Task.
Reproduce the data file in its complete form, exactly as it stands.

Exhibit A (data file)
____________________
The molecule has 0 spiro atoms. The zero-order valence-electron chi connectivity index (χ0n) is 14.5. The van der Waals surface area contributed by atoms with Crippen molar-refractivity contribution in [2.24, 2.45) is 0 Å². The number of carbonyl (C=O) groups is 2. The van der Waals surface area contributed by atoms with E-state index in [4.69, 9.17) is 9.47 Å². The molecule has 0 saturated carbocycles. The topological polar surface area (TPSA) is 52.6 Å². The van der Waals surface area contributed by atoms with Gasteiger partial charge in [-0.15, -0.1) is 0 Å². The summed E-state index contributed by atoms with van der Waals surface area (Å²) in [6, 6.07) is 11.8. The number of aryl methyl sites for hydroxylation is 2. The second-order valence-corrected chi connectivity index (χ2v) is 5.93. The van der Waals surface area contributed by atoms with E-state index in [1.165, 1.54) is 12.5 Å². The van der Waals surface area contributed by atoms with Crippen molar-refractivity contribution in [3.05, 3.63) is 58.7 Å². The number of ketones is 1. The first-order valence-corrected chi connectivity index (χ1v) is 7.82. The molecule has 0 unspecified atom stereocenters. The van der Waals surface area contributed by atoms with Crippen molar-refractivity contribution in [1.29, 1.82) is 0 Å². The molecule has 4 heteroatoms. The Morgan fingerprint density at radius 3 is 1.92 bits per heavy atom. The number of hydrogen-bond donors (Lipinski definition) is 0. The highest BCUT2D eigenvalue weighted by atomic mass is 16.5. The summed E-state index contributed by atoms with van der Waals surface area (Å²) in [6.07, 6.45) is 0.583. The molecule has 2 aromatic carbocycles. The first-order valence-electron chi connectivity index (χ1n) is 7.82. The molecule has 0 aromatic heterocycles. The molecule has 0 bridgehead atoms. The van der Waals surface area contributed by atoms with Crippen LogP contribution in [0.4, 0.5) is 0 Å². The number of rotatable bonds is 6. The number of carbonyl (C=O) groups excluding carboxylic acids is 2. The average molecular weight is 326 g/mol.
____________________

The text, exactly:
The molecule has 0 spiro atoms. The zero-order valence-electron chi connectivity index (χ0n) is 14.5. The van der Waals surface area contributed by atoms with Crippen molar-refractivity contribution in [2.24, 2.45) is 0 Å². The number of carbonyl (C=O) groups is 2. The van der Waals surface area contributed by atoms with E-state index in [4.69, 9.17) is 9.47 Å². The molecule has 0 saturated carbocycles. The topological polar surface area (TPSA) is 52.6 Å². The van der Waals surface area contributed by atoms with Gasteiger partial charge in [-0.15, -0.1) is 0 Å². The summed E-state index contributed by atoms with van der Waals surface area (Å²) in [6, 6.07) is 11.8. The number of aryl methyl sites for hydroxylation is 2. The second-order valence-corrected chi connectivity index (χ2v) is 5.93. The van der Waals surface area contributed by atoms with E-state index in [1.165, 1.54) is 12.5 Å². The van der Waals surface area contributed by atoms with Crippen molar-refractivity contribution in [3.05, 3.63) is 58.7 Å². The number of ketones is 1. The first-order valence-corrected chi connectivity index (χ1v) is 7.82. The molecule has 0 unspecified atom stereocenters. The van der Waals surface area contributed by atoms with Crippen molar-refractivity contribution in [1.29, 1.82) is 0 Å². The molecule has 4 heteroatoms. The Morgan fingerprint density at radius 3 is 1.92 bits per heavy atom. The number of hydrogen-bond donors (Lipinski definition) is 0. The highest BCUT2D eigenvalue weighted by atomic mass is 16.5. The summed E-state index contributed by atoms with van der Waals surface area (Å²) in [6.07, 6.45) is 0.583. The molecule has 2 aromatic carbocycles. The first-order valence-electron chi connectivity index (χ1n) is 7.82. The molecule has 0 aromatic heterocycles. The molecule has 0 bridgehead atoms. The van der Waals surface area contributed by atoms with Crippen LogP contribution in [0.4, 0.5) is 0 Å². The number of rotatable bonds is 6. The number of carbonyl (C=O) groups excluding carboxylic acids is 2. The average molecular weight is 326 g/mol.